Monday, November 29, 2004

Yushchenko's team is recounting what seems like every single violation that occurred during the second round - but those are just some of the examples. They include: people voting with absentee ballots being driven in buses from one polling station to another (voting station and district numbers as well as license plate numbers of the buses and cars transporting these multiple voters are provided); arrest and imprisoning of voters; attacks on Yushchenko's headquarters; attacks on Yushchenko's team observers (attempts to take away a video camera of one of them); lists of voters - typos (tens of thousands couldn't vote); in Donetsk, about 1 million people more voted in the second round than in the first...

The judges look tired, interrupt every once in while, but let the Yushchenko's team guy finish. Channel 5 interrupts the broadcast from the Supreme Court midway through the questions from Yanukovych's team guy, switching live to Yushchenko's address at Independence Square. Maidan is full, people are cheering, it's snowing, Yulia Tymoshenko is seen near Yushchenko, surrounded by two men in either police or military uniform, high-ranking guys, generals or something - totally cool that they're on our side and everyone sees it. Yushchenko says the government only knows how to listen to itself, not the people, but the role of the people at Maidan is invaluable. He's still speaking now, some 15 minutes later...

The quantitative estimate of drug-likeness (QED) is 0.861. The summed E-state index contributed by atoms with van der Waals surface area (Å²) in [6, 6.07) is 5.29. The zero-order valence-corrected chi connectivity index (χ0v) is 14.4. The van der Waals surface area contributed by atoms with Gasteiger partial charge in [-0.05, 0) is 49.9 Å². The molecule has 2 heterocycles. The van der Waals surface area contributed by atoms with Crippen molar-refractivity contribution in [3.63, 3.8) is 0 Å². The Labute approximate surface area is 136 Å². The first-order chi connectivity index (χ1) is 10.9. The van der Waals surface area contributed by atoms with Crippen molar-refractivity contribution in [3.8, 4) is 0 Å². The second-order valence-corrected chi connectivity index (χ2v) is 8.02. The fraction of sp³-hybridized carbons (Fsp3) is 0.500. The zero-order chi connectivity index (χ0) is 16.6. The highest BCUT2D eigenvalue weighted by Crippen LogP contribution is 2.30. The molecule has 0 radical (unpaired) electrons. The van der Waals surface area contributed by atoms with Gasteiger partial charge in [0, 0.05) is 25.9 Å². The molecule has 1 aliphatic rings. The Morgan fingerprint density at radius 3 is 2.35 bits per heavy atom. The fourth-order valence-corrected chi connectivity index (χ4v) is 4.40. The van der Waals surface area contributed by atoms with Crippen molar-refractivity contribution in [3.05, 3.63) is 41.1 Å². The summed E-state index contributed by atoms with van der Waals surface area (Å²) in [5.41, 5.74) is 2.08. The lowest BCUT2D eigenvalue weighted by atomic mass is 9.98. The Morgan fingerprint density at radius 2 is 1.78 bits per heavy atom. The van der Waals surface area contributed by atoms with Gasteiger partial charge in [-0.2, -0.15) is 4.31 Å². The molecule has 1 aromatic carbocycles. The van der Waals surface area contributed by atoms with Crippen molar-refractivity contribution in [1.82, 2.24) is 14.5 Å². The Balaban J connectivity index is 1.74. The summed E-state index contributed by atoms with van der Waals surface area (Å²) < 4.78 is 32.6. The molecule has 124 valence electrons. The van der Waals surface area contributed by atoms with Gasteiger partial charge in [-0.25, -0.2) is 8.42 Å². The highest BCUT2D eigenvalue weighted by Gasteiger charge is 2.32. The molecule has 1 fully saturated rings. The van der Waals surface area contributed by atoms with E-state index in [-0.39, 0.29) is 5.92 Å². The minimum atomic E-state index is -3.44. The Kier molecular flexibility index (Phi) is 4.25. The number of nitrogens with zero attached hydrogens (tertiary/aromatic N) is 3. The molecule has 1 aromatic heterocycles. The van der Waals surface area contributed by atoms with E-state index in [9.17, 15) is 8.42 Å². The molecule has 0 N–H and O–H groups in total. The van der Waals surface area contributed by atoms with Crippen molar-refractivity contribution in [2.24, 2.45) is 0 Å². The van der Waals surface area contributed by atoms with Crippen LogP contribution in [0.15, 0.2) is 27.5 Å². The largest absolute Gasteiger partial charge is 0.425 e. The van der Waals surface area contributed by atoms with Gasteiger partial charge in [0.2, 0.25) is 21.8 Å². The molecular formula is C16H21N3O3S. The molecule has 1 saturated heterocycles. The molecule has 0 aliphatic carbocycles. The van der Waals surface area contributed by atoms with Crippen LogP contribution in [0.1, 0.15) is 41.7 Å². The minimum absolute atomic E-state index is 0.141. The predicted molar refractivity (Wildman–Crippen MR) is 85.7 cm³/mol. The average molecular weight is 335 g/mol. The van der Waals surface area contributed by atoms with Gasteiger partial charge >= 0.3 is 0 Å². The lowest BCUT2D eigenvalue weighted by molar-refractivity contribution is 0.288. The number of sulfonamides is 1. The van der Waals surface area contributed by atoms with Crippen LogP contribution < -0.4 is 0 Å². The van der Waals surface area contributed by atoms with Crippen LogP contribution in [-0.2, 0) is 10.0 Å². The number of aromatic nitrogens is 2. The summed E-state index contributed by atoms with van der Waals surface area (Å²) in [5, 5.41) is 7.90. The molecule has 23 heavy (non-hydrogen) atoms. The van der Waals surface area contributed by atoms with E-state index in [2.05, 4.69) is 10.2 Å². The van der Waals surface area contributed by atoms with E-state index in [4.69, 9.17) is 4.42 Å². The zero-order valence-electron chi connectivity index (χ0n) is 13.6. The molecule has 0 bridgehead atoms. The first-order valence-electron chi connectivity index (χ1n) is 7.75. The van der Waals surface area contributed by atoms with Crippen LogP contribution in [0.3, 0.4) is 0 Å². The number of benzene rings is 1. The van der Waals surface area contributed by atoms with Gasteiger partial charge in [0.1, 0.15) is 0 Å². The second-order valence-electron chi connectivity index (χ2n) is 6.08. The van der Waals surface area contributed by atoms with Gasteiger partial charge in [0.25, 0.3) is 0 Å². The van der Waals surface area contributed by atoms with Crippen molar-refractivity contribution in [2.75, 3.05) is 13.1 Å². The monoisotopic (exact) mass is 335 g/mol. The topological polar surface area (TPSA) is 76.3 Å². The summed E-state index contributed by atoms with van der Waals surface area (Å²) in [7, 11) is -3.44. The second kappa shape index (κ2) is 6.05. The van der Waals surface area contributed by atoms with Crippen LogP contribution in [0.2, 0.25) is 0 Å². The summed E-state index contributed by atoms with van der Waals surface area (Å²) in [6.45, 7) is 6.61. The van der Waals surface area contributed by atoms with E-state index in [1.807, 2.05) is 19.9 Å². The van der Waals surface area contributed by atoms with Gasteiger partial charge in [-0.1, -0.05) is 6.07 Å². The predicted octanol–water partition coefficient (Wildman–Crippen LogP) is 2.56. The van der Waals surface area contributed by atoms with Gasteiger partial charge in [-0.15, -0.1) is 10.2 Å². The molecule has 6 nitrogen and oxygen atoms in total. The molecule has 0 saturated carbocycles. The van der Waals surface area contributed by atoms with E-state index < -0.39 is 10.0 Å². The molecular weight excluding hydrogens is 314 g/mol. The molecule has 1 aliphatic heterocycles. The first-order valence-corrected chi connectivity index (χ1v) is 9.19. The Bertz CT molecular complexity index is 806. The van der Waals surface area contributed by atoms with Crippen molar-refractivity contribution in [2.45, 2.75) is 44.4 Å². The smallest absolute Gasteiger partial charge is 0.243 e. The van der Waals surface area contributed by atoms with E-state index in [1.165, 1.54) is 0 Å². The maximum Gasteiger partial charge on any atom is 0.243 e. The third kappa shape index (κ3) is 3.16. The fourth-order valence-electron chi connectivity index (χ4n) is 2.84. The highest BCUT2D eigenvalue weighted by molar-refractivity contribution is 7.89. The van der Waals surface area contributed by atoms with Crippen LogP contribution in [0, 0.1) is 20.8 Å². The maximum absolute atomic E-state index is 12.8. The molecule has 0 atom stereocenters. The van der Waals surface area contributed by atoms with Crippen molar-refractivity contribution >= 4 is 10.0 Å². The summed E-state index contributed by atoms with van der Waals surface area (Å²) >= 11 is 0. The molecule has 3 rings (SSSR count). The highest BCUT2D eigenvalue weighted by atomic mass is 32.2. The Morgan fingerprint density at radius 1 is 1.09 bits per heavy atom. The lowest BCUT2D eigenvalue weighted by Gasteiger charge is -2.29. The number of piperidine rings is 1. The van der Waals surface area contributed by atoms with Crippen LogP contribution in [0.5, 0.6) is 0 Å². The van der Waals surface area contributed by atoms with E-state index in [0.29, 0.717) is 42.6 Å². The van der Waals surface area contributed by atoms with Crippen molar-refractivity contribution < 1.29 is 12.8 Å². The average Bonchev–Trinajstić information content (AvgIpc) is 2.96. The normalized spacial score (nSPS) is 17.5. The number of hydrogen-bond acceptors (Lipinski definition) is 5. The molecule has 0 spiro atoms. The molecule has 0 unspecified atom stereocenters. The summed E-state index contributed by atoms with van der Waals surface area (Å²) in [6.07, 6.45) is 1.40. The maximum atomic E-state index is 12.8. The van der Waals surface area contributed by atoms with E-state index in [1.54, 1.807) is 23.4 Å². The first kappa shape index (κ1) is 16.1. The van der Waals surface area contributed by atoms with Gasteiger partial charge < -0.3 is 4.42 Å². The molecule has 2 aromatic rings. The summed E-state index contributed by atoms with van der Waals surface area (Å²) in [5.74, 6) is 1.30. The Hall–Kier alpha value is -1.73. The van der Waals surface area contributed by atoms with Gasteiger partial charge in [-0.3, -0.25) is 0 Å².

Earlier, Channel 5 interviewed a Crimean Tatar, Ahmet Davletyshyn, a businessman from Alushta and member of some conflict resolution organization (have to look up its name later) - who spoke of the Crimean Tatars' support for Yushchenko and their opposition to any plans to create any autonomy on the peninsula other than the one that exists now. When asked about the rumors that Crimean Tatars want to join Turkey above all, he said it was nonsense. He also said that most people of the Crimea - inluding Russians, Ukrainians, Tatars, Armenians and others - want to live in peace with each other, in Ukraine, not some other state.


  1. " He also said that most people of the Crimea - inluding Russians, Ukrainians, Tatars, Armenians and others - want to live in peace with each other, in Ukraine, not some other state."I'm glad to hear that from a leader in that region. That's the sense I've had of things, too.


  2. I discovered your blog recently, and I consider myself *very* lucky. Thank you for doing what you do, for being what you are; everyday I feel less stupid.


    Mehdi Bouhalassa

  3. Westerners - this tells it how it is (I've been there)

  4. A doctor from the Feofaniya clinic for government officials in Kiev says Yanukovich beat 2 teeth out of his wife's mouth a couple of days ago. Mrs. Yanukovich must have been opening her mouth too much.
    I wonder how long will it take for someone to report on this.

    Dr. L

  5. i'm sorry your camera isn't working, and i hope you can find a battery! anyhow, a friend of mine (an american who lives in South Korea - so what's going on in Ukraine is definitely getting some world-wide coverage) emailed me a photo i thought you might be interested in. i have no idea where she got it or who took it or whether or not you've already seen it, but it's online at
    enjoy :-)

  6. Crimea Tatars want to join Turkey?

    No problemo. Once Ukraine joins EU and Turkey joins EU, by default Crimea would have joined Turkey !!! :-p